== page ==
Kodak's new business plan
Posted at: 08/14/2012 5:57 PM
| Updated at: 08/14/2012 6:53 PM
By: Ray Levato | WHEC.com
Twenty five hours after the bankruptcy court deadline, News10NBC is still waiting to hear from Kodak about its patent sale. But a new business plan released by the company reveals just how small it has gotten in the last ten years.
News10NBC has learned from reading Kodak’s new business plan that the company really has shrunk. Once there were 60,000 Kodak workers just in Rochester. Now there’s fewer than one third that in the whole company.
Kodak's new business plan to emerge from bankruptcy shows it has cut 47,000 workers worldwide since 2003, from 64,000 thousand down to just 17,000.
Bruce Leonard lost his job as manager of industrial camera design--how digital cameras look and feel. Kodak got out of the camera business earlier this year.
Leonard said, “Right now I'm looking for either fulltime or part-time work and also enjoying retirement benefits because I was retirement eligible when I was separated from the company. But now that I'm out I kind of enjoy being retired and taking my time to look for another job. The good news of my group is that everyone who was reporting to me now has jobs six months later.”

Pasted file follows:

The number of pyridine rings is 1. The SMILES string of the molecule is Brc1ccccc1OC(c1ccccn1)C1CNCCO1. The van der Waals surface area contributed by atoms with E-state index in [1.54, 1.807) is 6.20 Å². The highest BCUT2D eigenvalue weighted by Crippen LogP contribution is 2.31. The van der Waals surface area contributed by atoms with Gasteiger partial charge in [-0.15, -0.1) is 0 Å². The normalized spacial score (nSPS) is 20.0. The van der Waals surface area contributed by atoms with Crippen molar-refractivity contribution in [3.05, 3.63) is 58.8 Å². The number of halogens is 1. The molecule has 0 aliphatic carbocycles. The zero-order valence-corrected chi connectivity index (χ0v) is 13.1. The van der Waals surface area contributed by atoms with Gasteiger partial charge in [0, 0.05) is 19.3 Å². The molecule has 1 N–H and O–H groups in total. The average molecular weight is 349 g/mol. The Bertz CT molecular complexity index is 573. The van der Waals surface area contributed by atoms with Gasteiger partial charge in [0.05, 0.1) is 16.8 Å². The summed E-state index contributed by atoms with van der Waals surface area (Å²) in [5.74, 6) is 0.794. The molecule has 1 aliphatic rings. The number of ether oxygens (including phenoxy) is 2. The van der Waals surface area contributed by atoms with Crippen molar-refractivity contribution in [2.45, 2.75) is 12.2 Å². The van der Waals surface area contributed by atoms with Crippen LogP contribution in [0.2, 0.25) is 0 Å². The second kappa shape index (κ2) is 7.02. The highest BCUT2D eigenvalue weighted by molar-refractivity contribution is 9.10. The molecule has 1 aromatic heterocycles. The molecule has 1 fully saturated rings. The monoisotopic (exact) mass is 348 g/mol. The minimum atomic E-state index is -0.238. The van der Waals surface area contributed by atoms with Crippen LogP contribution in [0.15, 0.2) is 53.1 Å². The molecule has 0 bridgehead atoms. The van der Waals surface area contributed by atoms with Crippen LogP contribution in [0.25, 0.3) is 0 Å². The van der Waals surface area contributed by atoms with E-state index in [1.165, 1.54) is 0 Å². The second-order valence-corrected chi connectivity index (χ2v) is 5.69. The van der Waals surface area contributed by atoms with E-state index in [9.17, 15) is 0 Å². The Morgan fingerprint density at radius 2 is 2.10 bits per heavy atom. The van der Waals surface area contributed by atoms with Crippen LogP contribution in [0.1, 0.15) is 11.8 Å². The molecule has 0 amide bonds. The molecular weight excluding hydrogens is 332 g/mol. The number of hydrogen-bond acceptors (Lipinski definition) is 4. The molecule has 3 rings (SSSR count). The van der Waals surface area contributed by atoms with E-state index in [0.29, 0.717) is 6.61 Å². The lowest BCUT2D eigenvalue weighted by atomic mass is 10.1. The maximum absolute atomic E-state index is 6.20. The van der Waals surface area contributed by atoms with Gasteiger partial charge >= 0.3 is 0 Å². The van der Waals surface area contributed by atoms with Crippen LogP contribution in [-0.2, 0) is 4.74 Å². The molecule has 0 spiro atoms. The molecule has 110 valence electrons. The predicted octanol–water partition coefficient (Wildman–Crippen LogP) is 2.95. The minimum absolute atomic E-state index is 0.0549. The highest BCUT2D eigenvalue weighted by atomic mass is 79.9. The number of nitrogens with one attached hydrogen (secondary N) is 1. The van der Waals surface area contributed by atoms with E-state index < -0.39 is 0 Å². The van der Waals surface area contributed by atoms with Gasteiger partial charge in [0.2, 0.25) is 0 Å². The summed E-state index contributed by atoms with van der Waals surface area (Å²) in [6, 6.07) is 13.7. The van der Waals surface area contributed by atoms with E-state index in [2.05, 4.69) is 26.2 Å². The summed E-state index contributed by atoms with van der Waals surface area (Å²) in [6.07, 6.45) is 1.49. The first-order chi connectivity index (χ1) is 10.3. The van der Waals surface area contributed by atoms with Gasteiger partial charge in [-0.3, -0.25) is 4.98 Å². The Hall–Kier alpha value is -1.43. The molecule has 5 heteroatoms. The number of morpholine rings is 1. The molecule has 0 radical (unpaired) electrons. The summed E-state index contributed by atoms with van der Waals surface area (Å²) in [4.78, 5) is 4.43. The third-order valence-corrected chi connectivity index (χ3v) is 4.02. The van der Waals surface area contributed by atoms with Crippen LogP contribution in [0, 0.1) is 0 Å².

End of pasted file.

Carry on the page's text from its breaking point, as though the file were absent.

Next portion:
Peter Pecor is executive director of Rochester Works - where the unemployed go to look for jobs.
Pecor said, “Any other area that would have had the number of people who were let go, or laid off over the years, would have been devastated. But I think this just proves that our area is resilient. You know there are many jobs out there today that we never saw before, especially in the health care field and technology field, social media, these are areas that did not exist before.”
With a daughter off to college soon, Leonard had hoped to continue working at Kodak for at least another couple years.
Leonard said, “Those of us who have left Kodak I think many of us have fond memories of Kodak. W would all like to see the company succeed not only for its financial health but ours also. My pension depends on their financial health. And I would love to see them climb out of this bankruptcy and be the company that they once were.”
Leonard will be 60 next week, but he says now that he’s out of Kodak, he kind of enjoys being retired and he’ll take his time to look for another job. Leonard says he got a severance package and was able to retire with a pension. He lives in Honeoye Falls and had 32 years with Kodak.